The United States stockpiles only about 15.4 million doses of the smallpox vaccine, enough for 7 percent of the population, a fact that spurred the government five months ago to award a $343 million contract to Acambis Inc. of Cambridge, Mass., and Cambridge, England, to produce 40 million doses of the vaccine.

’’We are having to make a completely new vaccine,’’ Thomas P. Monath, Acambis’s vice president of research and medical affairs, said yesterday. ’’Therein lies the rub: You don’t make this overnight.’’ Monath said the company hopes to win licensing of the new vaccine by 2004 and produce the doses by 2005.

On another front, Massachusetts health officials recently upgraded communications systems that connect emergency room doctors, laboratory specialists, the FBI, fire departments, and police in the event of a terrorist attack. During the last year, the state received $1.2 million in federal funds to improve lab facilities, information systems, and surveillance for an attack.

’’We had a hoax situation a couple of weeks ago in Western Massachusetts that happened in the evening, on a weekend, and we immediately got a team from the state lab there,’’ said Ralph Timperi, director of the Massachusetts State Laboratory Institute and a member of the US Centers for Disease Control steering committee on bioterrorism.

’’The hoax involved an envelope containing powder. There was a note claiming it contained anthrax, but it turned out to be baking soda,’’ Timperi said, declining to give further details.

However, published reports said a letter was mailed to a Greenfield official and similar threats against two other Greenfield residents and a Northfield resident are being investigated.

’’What was important was that we had a team on the road immediately,’’ said Timperi. ’’The FBI met us at the site. This is the kind of thing that is beginning to happen routinely.’’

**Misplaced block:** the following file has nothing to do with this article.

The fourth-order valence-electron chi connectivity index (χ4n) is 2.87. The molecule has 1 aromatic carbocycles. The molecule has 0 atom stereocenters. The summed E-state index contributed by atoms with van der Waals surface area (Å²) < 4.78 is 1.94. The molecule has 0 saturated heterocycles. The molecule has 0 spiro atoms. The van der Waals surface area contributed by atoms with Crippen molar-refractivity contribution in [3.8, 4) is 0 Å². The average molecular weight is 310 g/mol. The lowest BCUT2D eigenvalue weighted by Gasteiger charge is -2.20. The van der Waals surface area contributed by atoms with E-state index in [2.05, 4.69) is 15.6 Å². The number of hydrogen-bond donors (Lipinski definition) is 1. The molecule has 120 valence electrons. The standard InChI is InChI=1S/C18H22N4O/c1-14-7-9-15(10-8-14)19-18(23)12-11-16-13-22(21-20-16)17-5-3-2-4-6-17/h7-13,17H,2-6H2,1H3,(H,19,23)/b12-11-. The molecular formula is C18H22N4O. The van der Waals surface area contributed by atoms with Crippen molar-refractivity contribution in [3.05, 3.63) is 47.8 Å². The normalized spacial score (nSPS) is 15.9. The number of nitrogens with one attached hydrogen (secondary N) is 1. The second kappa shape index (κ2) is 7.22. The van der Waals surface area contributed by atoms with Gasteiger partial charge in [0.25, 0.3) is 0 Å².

Not all states, though, can mobilize so quickly.

Donald A. Henderson, director of the Center for Civilian Biodefense Studies at Johns Hopkins University, said researchers last year checked each state to learn whether it had a health department hot line to coordinate the response to an attack.

’’In 10 to 15 states, people said, `A hot line? What’s that?’ They had nothing. Another 10 or so said they had them but there were problems,’’ Henderson said. ’’One state had a 24/7 hotline, but we had to leave a message and didn’t get a response for three days.’’

Henderson and other public health specialists said while many states have made marked improvements in the last year, much more needs to be done.

’’We have not in the medical and health profession come to grips with the reality that this could happen, and if it did, that we need to move quickly,’’ Henderson said.

In the meantime, all the work on getting ready for bioterrorism has had some other positive benefits.

Timperi said the preparation helped in the reaction to the outbreak of the West Nile virus last year.

This story ran on page A01 of the Boston
© Copyright 2001 Globe Newspaper Company.